To ensure equal outcomes for different groups of employees, promotions should be fairly distributed to all types of employees. Overcome pay disparity by making the necessary adjustments.
This #PrideMonth, let’s #RaiseTheWage, fight for #LGBTQIAequalpay, & make universal childcare & #PaidLeave4All a reality b/c #CareCantWait! Last year, ⅓ of lesbian, bi, & queer women experienced a financial crisis, declared bankruptcy, or missed bills. https://t.co/najirXa2d5

— Center for LGBTQ Economic Advancement & Research (@lgbtq_economics) June 16, 2021

5. Use Inclusive Language

Ensure that the language your company uses is inclusive and gender-neutral. This applies to everything from job descriptions to proprietary documents.
Encourage leaders to use inclusive language with their teams, staying away from language that groups people by gender and potentially alienates someone based on their identity.

6. Normalize Using Preferred Pronouns

Always take note of someone’s gender pronouns and use them. And introduce yourself with your pronouns, too. This will make others feel more comfortable doing the same.
You can share your pronouns when introducing yourself in a meeting, as well as by adding your pronouns to your email signature, LinkedIn, Slack, Zoom, and other social and chat platforms. If the platform doesn’t yet allow you to add them, simply include them in brackets after your name.
Did you know @zoom is adding new options for sharing your pronouns?
Are you?
I think more platforms & businesses should be more inclusive to all.#Inclusivity#PrideMonth#Business#LGBT#DigitalMarketingAgency#Marketing#Pronouns#Online#Pride2021#BusinessTips#SmallBusiness pic.twitter.com/Z1wzvCfzLk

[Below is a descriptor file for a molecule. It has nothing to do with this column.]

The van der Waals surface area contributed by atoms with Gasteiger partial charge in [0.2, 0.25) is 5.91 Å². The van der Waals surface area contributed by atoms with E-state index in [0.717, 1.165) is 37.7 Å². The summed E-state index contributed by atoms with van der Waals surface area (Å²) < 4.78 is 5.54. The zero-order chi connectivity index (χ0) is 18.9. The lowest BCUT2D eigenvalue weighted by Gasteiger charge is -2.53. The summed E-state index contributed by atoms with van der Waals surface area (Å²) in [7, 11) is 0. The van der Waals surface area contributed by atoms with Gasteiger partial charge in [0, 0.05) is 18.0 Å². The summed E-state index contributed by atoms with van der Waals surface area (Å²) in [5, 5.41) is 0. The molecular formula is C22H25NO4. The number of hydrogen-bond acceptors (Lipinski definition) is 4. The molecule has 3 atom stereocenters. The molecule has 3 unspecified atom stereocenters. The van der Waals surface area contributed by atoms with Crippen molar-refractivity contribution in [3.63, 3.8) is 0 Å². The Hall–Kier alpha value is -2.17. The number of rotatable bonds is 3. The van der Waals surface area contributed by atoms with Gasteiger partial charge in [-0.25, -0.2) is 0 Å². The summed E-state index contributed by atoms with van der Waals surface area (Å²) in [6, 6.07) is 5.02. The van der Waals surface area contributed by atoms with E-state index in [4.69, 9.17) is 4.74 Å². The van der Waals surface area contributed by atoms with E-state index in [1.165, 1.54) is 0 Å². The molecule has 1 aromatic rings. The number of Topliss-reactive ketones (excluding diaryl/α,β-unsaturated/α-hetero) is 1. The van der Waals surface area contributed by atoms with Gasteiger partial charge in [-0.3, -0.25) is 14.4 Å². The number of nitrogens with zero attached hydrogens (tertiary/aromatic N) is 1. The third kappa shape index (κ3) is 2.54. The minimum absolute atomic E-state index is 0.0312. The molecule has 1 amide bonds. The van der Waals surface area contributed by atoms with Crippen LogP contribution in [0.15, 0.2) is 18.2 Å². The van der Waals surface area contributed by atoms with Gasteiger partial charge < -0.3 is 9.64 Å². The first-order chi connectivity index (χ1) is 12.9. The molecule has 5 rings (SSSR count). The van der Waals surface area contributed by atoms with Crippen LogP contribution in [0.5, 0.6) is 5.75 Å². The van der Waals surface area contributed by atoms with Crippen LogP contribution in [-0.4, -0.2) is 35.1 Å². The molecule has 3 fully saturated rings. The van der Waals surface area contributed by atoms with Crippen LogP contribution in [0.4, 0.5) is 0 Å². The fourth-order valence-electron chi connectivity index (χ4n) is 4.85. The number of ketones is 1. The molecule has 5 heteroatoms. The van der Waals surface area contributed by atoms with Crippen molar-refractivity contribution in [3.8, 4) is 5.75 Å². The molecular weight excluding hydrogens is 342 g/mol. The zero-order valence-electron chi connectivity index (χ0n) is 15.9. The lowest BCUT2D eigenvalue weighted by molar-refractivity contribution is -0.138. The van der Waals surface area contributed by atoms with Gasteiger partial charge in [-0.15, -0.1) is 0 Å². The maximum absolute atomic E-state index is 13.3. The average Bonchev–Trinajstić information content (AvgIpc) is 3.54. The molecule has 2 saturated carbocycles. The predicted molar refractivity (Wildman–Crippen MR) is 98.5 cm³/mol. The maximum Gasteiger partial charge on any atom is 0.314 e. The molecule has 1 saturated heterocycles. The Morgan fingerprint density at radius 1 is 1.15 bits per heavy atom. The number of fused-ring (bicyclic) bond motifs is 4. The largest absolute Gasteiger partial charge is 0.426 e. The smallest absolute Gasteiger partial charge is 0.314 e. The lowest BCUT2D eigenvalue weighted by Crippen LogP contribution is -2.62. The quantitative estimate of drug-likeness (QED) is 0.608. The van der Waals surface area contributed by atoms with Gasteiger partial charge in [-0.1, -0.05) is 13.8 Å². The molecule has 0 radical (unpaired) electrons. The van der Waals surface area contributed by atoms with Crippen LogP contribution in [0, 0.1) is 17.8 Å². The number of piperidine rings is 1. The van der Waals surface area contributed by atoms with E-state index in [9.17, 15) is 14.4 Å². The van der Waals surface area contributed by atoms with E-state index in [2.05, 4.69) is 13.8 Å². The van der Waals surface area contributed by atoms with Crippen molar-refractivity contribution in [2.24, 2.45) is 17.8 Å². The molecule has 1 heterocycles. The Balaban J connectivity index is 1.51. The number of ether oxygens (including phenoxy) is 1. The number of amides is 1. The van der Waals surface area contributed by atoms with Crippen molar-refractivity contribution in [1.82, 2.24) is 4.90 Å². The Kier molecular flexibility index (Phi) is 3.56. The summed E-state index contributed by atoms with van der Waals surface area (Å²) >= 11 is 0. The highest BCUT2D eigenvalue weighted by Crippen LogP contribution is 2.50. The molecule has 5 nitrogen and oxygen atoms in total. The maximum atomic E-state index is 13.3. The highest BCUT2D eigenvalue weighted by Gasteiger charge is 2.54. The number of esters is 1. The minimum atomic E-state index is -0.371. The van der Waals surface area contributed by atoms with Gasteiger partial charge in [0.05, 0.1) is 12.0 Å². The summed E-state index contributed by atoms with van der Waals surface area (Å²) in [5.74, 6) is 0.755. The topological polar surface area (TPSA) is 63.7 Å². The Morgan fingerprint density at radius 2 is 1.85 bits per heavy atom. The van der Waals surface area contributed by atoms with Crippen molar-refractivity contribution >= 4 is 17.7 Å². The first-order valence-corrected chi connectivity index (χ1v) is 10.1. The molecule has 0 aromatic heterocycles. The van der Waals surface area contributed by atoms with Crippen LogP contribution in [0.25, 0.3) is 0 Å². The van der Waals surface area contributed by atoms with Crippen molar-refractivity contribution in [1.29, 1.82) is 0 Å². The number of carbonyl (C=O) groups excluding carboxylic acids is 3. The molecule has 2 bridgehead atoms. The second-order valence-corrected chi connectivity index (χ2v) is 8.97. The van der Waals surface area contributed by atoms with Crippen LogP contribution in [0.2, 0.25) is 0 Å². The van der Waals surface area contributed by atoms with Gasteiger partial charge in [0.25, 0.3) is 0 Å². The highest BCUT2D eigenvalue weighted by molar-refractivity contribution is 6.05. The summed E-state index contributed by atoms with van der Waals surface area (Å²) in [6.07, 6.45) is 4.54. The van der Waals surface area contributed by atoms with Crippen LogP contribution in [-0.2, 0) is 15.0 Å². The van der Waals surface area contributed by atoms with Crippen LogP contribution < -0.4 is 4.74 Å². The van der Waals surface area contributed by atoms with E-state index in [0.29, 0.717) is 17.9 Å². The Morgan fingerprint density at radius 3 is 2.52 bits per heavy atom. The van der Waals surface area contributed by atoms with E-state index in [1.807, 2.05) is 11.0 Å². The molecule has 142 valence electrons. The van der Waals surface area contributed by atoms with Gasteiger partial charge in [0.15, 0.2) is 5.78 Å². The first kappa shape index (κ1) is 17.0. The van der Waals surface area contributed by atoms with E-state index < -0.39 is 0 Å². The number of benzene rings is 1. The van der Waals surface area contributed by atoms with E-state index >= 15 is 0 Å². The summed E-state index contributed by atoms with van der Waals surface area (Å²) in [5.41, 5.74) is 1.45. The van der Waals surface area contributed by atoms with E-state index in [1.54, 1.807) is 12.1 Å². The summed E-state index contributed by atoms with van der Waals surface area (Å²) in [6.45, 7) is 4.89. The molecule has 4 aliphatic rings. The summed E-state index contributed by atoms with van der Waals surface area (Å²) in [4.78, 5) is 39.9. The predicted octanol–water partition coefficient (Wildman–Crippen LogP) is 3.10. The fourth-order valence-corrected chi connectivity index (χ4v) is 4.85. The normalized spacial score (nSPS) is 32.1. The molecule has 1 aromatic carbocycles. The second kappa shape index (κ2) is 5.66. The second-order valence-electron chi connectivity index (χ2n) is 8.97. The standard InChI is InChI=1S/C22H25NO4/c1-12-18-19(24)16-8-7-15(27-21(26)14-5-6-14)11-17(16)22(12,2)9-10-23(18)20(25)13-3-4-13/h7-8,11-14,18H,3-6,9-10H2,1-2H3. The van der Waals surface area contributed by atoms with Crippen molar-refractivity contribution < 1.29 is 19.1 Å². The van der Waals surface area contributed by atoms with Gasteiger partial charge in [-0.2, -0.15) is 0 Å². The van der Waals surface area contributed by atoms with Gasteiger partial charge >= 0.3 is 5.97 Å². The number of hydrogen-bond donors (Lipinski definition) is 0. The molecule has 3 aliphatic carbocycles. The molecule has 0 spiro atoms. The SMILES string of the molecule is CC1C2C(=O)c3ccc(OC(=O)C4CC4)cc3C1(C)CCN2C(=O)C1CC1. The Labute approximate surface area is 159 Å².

— Digital Grapevine Marketing (@MarketingDGV) June 27, 2021

7. Open up Lines of Communication

Speaking of communications platforms, create a dedicated Slack (or another chat platform) channel where employees can share their experiences and contribute their ideas.
Inclusive workplaces make sure all voices are heard—and valued.

8. Celebrate People Being “Open”

… but don’t have an expectation that people will come out at work. Some people may choose not to.
Also, don’t assume anything on behalf of a community. On a one-on-one basis, ask and listen to the individuals that identify as part of the LGBTQ+ community to better understand how they want to be celebrated (or not).
Nuula is celebrating #PrideMonth along with all of the LGBTQ+ small business owners out there. Our Site Reliability Engineer, Daisy Yeddanapudi shares "I'm celebrating Pride because it means we live in unity in diversity."#LoveIsLove #CelebratePride #EmpoweringSmallBusiness pic.twitter.com/LFNLIyvKgF

— Nuula (@NuulaFinance) June 24, 2021

9. Support Allyship

Determine and communicate how your company—and your employees—can visibly display allyship. The key here is to help employees understand the difference between sustained allyship and just being performative.
Building an inclusive workplace where all of your employees can be their authentic selves helps foster a strong sense of belonging—and helps you retain diverse talent.

Start Dedicating Time to D&I Today

If you’re just getting started on this important work, we know you might need some help prioritizing your time to focus on it. At Eddy, we specialize in relieving busy HR teams like yours from administrative burdens, so that you can truly focus on your employees. You can see a demo of our all-in-one HR platform here.

See How Eddy Can Give You Back the Time You Need to Focus on D&I